Flavor Point Diet:
The Delicious, Breakthrough Plan to Turn Off Your Hunger and Lose the
David L. Katz, MD, MPH,
with Catherine S. Katz, PhD
To learn how to work with
your appetite center, you must first understand it. It's time for you
your brain to become better acquainted.
As soon as you bite into
any food, sensory stimulation of nerve endings on the tongue leads to
release of a number of chemicals, including opioids, into the
You release more opioids -- the body's natural versions of drugs like
-- when you consume foods high in sugar and fat, creating a powerful,
drive to overeat those foods. These opioids and other chemicals enter
bloodstream and carry their messages to the hypothalamus, which sends
yet another set of chemicals to regulate appetite. The more flavors
taste buds register, the more stimulated the hypothalamus becomes,
the hunger-promoting hormone neuropeptide Y. When you taste a lot of
at once, the brain releases a lot of neuropeptide Y.
Meanwhile, in response to
the smell and taste of food, your stomach produces the hormone ghrelin,
which also stimulates appetite. It continues to produce this hormone
you eat enough food to literally fill your stomach and stretch the
wall. Farther down the line, in your intestines, levels of several
rise to varying degrees -- depending on the nature of your meal --
inducing more hunger or turning off hunger.
To understand how your food
choices can influence this complex chain of events, let's take a closer
look at how this all works by comparing the neurochemical response to
foods you might eat for breakfast: a sausage, egg, and cheese English
sandwich and a bowl of oatmeal.
In the mouth: The mix of
sugar, fat, and salt in the egg sandwich triggers the release of more
than the oatmeal does. These opioids create a powerful, neuro-chemical
to eat more sandwich.
In the brain: The sandwich's
sausage, cheese, and muffin offer many varied tastes, causing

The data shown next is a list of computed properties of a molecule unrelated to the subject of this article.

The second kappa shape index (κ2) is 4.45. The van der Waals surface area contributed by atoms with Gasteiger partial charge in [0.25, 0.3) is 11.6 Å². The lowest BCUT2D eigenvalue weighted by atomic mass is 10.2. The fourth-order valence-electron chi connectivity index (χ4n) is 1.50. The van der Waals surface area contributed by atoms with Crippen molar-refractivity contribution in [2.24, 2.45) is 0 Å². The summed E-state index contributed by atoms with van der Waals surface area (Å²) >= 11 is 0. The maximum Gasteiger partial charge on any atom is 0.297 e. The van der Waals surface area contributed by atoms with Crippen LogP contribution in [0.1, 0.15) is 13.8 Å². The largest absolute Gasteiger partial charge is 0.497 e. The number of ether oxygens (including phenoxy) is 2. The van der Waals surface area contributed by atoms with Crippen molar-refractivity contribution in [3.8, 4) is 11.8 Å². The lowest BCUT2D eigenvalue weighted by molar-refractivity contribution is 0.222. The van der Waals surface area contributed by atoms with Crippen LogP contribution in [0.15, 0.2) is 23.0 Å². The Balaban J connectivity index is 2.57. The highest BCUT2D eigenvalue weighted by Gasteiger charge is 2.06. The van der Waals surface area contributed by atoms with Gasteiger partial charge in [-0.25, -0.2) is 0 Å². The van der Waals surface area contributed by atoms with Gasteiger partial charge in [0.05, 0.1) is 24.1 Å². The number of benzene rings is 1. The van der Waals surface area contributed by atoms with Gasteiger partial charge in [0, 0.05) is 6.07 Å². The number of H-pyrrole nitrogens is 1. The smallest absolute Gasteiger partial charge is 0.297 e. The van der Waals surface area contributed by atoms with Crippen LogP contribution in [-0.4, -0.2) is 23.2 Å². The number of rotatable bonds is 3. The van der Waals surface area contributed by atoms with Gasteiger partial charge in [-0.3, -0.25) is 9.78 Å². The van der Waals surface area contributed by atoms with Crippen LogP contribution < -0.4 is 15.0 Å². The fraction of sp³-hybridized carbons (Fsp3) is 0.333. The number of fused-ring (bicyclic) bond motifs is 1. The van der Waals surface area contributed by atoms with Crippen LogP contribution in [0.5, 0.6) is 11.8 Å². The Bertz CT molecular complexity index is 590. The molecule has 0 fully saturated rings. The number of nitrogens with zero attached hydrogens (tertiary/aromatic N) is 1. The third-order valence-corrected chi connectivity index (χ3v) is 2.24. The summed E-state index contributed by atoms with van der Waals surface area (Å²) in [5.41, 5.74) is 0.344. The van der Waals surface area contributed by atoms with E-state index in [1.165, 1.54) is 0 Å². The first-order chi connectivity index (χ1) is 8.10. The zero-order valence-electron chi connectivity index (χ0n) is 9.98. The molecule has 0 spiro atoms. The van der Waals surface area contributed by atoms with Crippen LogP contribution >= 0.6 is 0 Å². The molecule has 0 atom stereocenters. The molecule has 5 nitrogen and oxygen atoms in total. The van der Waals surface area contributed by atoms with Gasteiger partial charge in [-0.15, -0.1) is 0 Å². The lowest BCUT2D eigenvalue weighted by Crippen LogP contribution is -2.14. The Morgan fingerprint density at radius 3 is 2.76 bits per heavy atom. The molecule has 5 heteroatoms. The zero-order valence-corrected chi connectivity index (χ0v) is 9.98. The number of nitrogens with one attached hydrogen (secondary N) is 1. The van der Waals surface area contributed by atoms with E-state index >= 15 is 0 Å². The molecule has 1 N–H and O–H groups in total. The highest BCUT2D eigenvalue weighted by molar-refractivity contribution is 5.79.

Y -- and hunger -- to surge. The simple flavors of the oatmeal result
the release of much less neuropeptide Y.
In the stomach: The sandwich
delivers a lot of calories in a small package. It doesn't stimulate the
stomach's stretch receptors nearly as quickly as the oatmeal, allowing
ghrelin levels to remain high long after you've overeaten. You must eat
many more egg sandwich calories than oatmeal calories before the
wall registers fullness.
In the intestines: The highly
processed sandwich bread less effectively suppresses hunger-producing
than does the oatmeal, again leaving you feeling hungry despite the
In the bloodstream: The stomach
and intestines quickly convert the simple starch and sugar in the white
bread into glucose, or blood sugar. The glucose seeps through the
wall and into the bloodstream, sending blood sugar levels up. In
the pancreas overproduces insulin, which moves glucose from the blood
muscles and other tissues. The insulin quickly drives down blood sugar,
leading to more hunger.
On the other hand, the fiber
in the oatmeal dissolves in water inside the intestines, where it
a barrier through which nutrients must pass to get into the
thus slowing the entrance of glucose into the blood. The result is a
lower rise in blood sugar; a slower release of insulin; no rapid surge
and dip in blood sugar levels; and lasting fullness.
As you can see, what you
eat has a powerful ability to influence how much you must eat to feel
and satisfied. You can't think yourself thin, as some books in the past
have claimed. But by organizing the flavors in your foods, you can
this complex series of chemicals and subdue the appetite center in your
brain sooner, before you've overeaten.
Reprinted from: The Flavor
Point Diet: The Delicious, Breakthrough Plan to Turn Off Your Hunger
Lose the Weight for Good by David L. Katz, MD, MPH with Catherine S.
PhD © 2005 David L. Katz. (January 2006) Permission granted by
L. Katz, MD, MPH,
FACPM, FACP, is associate professor of public health, director of the
Prevention Research Center, and associate director of nutrition science
at the Rudd Center for Food Policy and Obesity at Yale University.
contributor for ABC News, Dr. Katz writes a monthly nutrition column
O: The Oprah Magazine and a health and nutrition column for the New
Times Syndicate. Twice honored by the Consumers' Research Council of
as one of America's top physicians in preventive medicine, Dr. Katz is
one of the nation's foremost authorities on nutrition, weight control,
health promotion, and the prevention of chronic disease. He lives with
his wife, collaborator Catherine S. Katz, PhD, and their five children